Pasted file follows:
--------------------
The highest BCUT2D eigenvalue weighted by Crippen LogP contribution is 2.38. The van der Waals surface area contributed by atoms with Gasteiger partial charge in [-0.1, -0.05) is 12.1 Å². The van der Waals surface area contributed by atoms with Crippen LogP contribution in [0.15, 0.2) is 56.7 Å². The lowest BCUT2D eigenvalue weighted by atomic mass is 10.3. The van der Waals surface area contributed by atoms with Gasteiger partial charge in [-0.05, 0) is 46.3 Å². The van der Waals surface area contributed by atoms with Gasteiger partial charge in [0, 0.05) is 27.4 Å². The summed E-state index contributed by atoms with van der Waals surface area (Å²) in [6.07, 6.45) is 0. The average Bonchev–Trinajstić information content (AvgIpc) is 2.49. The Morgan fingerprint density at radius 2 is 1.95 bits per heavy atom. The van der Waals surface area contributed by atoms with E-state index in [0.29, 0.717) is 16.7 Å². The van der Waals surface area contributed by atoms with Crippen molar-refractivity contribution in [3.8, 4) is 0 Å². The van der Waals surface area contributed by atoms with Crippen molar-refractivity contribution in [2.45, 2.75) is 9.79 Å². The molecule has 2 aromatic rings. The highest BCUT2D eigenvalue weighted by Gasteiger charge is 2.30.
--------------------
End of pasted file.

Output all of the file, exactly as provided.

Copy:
The highest BCUT2D eigenvalue weighted by Crippen LogP contribution is 2.38. The van der Waals surface area contributed by atoms with Gasteiger partial charge in [-0.1, -0.05) is 12.1 Å². The van der Waals surface area contributed by atoms with Crippen LogP contribution in [0.15, 0.2) is 56.7 Å². The lowest BCUT2D eigenvalue weighted by atomic mass is 10.3. The van der Waals surface area contributed by atoms with Gasteiger partial charge in [-0.05, 0) is 46.3 Å². The van der Waals surface area contributed by atoms with Gasteiger partial charge in [0, 0.05) is 27.4 Å². The summed E-state index contributed by atoms with van der Waals surface area (Å²) in [6.07, 6.45) is 0. The average Bonchev–Trinajstić information content (AvgIpc) is 2.49. The Morgan fingerprint density at radius 2 is 1.95 bits per heavy atom. The van der Waals surface area contributed by atoms with E-state index in [0.29, 0.717) is 16.7 Å². The van der Waals surface area contributed by atoms with Crippen molar-refractivity contribution in [3.8, 4) is 0 Å². The van der Waals surface area contributed by atoms with Crippen molar-refractivity contribution in [2.45, 2.75) is 9.79 Å². The molecule has 2 aromatic rings. The highest BCUT2D eigenvalue weighted by Gasteiger charge is 2.30.